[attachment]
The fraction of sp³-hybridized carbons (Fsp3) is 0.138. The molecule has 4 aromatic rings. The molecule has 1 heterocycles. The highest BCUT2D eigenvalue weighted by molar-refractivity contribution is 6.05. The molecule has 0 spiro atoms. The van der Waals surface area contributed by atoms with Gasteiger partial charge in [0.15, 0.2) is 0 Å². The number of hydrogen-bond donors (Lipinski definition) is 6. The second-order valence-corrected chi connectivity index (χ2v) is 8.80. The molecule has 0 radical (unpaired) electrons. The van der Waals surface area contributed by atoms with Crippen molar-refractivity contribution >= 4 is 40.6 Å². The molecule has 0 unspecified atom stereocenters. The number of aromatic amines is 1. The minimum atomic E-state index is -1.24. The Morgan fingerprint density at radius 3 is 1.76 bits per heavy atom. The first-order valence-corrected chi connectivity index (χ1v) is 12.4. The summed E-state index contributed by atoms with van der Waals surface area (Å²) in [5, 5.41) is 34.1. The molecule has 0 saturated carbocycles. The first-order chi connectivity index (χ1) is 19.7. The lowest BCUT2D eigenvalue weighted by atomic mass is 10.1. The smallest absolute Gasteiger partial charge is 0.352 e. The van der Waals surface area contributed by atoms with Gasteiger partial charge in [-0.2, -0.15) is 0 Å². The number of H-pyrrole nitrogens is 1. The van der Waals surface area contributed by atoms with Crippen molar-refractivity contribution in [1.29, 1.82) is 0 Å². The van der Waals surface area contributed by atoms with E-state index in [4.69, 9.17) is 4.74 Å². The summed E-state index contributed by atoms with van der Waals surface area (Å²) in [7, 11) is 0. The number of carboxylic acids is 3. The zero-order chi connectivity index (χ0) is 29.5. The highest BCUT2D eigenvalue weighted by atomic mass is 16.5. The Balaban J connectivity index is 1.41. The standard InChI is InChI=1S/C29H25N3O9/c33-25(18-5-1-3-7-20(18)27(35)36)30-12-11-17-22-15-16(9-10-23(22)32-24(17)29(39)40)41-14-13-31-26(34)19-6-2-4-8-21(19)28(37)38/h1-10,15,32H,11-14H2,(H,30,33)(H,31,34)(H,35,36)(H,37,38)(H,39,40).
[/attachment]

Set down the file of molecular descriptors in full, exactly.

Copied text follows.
The fraction of sp³-hybridized carbons (Fsp3) is 0.138. The molecule has 4 aromatic rings. The molecule has 1 heterocycles. The highest BCUT2D eigenvalue weighted by molar-refractivity contribution is 6.05. The molecule has 0 spiro atoms. The van der Waals surface area contributed by atoms with Gasteiger partial charge in [0.15, 0.2) is 0 Å². The number of hydrogen-bond donors (Lipinski definition) is 6. The second-order valence-corrected chi connectivity index (χ2v) is 8.80. The molecule has 0 radical (unpaired) electrons. The van der Waals surface area contributed by atoms with Crippen molar-refractivity contribution >= 4 is 40.6 Å². The molecule has 0 unspecified atom stereocenters. The number of aromatic amines is 1. The minimum atomic E-state index is -1.24. The Morgan fingerprint density at radius 3 is 1.76 bits per heavy atom. The first-order valence-corrected chi connectivity index (χ1v) is 12.4. The summed E-state index contributed by atoms with van der Waals surface area (Å²) in [5, 5.41) is 34.1. The molecule has 0 saturated carbocycles. The first-order chi connectivity index (χ1) is 19.7. The lowest BCUT2D eigenvalue weighted by atomic mass is 10.1. The smallest absolute Gasteiger partial charge is 0.352 e. The van der Waals surface area contributed by atoms with Gasteiger partial charge in [-0.2, -0.15) is 0 Å². The number of H-pyrrole nitrogens is 1. The van der Waals surface area contributed by atoms with Crippen molar-refractivity contribution in [1.29, 1.82) is 0 Å². The van der Waals surface area contributed by atoms with E-state index in [4.69, 9.17) is 4.74 Å². The summed E-state index contributed by atoms with van der Waals surface area (Å²) in [7, 11) is 0. The number of carboxylic acids is 3. The zero-order chi connectivity index (χ0) is 29.5. The highest BCUT2D eigenvalue weighted by atomic mass is 16.5. The Balaban J connectivity index is 1.41. The standard InChI is InChI=1S/C29H25N3O9/c33-25(18-5-1-3-7-20(18)27(35)36)30-12-11-17-22-15-16(9-10-23(22)32-24(17)29(39)40)41-14-13-31-26(34)19-6-2-4-8-21(19)28(37)38/h1-10,15,32H,11-14H2,(H,30,33)(H,31,34)(H,35,36)(H,37,38)(H,39,40).